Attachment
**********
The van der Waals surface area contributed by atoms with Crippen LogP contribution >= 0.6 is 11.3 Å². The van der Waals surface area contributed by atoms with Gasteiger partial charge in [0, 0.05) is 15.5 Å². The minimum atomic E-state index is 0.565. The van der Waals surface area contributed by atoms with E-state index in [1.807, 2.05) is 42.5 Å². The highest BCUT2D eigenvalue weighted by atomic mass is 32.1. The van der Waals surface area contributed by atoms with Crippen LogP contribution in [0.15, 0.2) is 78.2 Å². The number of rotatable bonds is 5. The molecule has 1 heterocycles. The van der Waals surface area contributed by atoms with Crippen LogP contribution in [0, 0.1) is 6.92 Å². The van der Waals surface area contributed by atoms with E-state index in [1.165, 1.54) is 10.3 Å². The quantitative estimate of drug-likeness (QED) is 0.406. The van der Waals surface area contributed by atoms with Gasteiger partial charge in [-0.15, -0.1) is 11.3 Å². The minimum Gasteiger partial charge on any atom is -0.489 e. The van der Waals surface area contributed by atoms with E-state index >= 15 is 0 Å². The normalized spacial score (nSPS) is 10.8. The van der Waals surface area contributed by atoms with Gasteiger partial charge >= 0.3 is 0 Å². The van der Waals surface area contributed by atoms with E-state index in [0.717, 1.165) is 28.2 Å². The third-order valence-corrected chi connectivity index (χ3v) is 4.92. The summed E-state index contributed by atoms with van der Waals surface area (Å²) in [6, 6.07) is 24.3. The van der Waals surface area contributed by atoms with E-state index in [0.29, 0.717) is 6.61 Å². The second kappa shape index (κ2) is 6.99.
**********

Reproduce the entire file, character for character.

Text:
The van der Waals surface area contributed by atoms with Crippen LogP contribution >= 0.6 is 11.3 Å². The van der Waals surface area contributed by atoms with Gasteiger partial charge in [0, 0.05) is 15.5 Å². The minimum atomic E-state index is 0.565. The van der Waals surface area contributed by atoms with E-state index in [1.807, 2.05) is 42.5 Å². The highest BCUT2D eigenvalue weighted by atomic mass is 32.1. The van der Waals surface area contributed by atoms with Crippen LogP contribution in [0.15, 0.2) is 78.2 Å². The number of rotatable bonds is 5. The molecule has 1 heterocycles. The van der Waals surface area contributed by atoms with Crippen LogP contribution in [0, 0.1) is 6.92 Å². The van der Waals surface area contributed by atoms with E-state index in [1.165, 1.54) is 10.3 Å². The quantitative estimate of drug-likeness (QED) is 0.406. The van der Waals surface area contributed by atoms with Gasteiger partial charge in [-0.15, -0.1) is 11.3 Å². The minimum Gasteiger partial charge on any atom is -0.489 e. The van der Waals surface area contributed by atoms with E-state index >= 15 is 0 Å². The normalized spacial score (nSPS) is 10.8. The van der Waals surface area contributed by atoms with Gasteiger partial charge >= 0.3 is 0 Å². The van der Waals surface area contributed by atoms with E-state index in [0.717, 1.165) is 28.2 Å². The third-order valence-corrected chi connectivity index (χ3v) is 4.92. The summed E-state index contributed by atoms with van der Waals surface area (Å²) in [6, 6.07) is 24.3. The van der Waals surface area contributed by atoms with E-state index in [0.29, 0.717) is 6.61 Å². The second kappa shape index (κ2) is 6.99.